Climate catastrophes are poised to destroy American homes, and banks are starting to calculate their risks.
Jesse Keenan, associate professor of real estate at Tulane University, refers to this process as “underwaterwriting” or “blue-lining,” depending on whether you’re looking at it from the point of view of the bank or consumer respectively.
Underwaterwriting is a neologism that combines “underwriting” with “underwater.” It refers to the process of banks considering external climate data, including business analytics, climate science, catastrophe modeling and insurance modeling, when making loans and assessing a home’s value, according to Keenan. His research found that smaller, more local community banks have a better understanding of local flooding risks than large banks, which helps them better understand risk and resilient investment strategies.
Blue-lining, on the other hand, is when banks or mortgage lenders draw lines of risk around certain neighborhoods and streets based on their susceptibility to flooding or other climate-related disasters. The term is meant to be reminiscent of redlining, a product of institutionalized racism that restricted loan availability to homeowners in minority-dominated neighborhoods. Some climate advocates feel that blue-lining is creating a new class of victims who have their climate risk determined by banks with little transparency.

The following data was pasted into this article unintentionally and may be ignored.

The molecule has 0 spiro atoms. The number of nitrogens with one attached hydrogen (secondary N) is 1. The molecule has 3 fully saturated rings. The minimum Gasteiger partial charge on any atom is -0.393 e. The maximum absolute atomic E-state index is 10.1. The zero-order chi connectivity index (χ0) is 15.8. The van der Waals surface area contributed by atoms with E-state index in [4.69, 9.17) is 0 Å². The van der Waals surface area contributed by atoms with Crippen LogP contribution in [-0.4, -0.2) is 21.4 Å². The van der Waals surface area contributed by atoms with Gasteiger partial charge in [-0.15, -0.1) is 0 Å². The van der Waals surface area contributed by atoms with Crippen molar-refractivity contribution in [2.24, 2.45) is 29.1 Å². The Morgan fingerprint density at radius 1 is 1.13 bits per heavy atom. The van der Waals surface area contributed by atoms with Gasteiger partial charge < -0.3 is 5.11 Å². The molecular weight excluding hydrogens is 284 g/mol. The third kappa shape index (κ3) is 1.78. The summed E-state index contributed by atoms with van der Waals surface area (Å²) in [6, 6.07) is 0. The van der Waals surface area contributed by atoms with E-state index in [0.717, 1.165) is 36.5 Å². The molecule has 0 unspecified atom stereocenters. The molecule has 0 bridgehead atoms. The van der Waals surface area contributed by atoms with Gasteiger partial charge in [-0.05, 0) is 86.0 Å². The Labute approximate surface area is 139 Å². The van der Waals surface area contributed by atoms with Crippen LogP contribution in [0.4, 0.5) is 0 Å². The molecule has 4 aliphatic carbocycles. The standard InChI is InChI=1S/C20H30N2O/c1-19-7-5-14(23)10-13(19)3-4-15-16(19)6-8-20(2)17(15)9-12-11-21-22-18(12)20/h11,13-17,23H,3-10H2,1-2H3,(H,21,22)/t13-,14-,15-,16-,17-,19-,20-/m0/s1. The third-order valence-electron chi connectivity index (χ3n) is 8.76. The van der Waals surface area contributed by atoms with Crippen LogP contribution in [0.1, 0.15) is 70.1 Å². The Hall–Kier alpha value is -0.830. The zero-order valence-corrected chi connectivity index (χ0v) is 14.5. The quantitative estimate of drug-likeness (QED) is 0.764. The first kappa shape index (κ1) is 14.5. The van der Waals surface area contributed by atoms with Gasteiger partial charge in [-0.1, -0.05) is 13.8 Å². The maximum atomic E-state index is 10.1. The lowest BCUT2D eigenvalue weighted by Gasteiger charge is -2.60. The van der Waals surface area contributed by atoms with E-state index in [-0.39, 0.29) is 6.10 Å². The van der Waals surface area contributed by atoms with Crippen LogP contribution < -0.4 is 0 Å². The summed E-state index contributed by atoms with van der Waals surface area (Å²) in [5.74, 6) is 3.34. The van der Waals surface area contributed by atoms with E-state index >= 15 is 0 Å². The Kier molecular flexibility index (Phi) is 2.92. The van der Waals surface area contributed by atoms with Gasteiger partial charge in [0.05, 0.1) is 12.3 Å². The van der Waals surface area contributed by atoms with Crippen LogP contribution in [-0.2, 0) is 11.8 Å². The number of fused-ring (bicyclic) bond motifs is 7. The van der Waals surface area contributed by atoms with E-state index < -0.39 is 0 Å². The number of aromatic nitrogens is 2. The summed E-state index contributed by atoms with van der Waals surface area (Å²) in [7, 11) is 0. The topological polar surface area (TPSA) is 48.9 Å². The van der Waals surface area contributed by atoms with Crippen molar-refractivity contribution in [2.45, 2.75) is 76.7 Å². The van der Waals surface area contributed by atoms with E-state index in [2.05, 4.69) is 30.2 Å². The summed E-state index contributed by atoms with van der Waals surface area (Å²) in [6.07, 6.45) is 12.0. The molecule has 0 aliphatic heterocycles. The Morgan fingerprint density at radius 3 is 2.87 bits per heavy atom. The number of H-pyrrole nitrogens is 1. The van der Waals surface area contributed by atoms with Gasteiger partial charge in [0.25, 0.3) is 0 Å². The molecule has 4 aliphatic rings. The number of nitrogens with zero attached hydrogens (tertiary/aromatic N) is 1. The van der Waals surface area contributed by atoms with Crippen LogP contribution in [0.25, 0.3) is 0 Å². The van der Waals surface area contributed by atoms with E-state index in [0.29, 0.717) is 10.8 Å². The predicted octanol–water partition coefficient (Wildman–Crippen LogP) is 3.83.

“The direct comparison between redlining and blue-lining is that it’s targeting some of the same groups. Those who are most at risk with climate change and climate disasters are the same ones who have been struggling and advocating for their societal rights,” said Jasmine Sanders, executive director of Our Climate, a youth climate activist group.
“People are having a double whammy,” she said. “The redlined communities that are still being impacted are now going to be impacted by this blue-lining going on.”
Nevertheless, climate risk is now an integral part of the value of a home. Find out your risk at websites such as the HazardHub’s freehomerisk.com or First Street Foundation’s floodfactor.com and watch the video to learn more about how some homeowners are tackling climate risk.
Correction: A previous version of this story misstated the company that manages freehomerisk.com. It is HazardHub, which is part of GuideWire.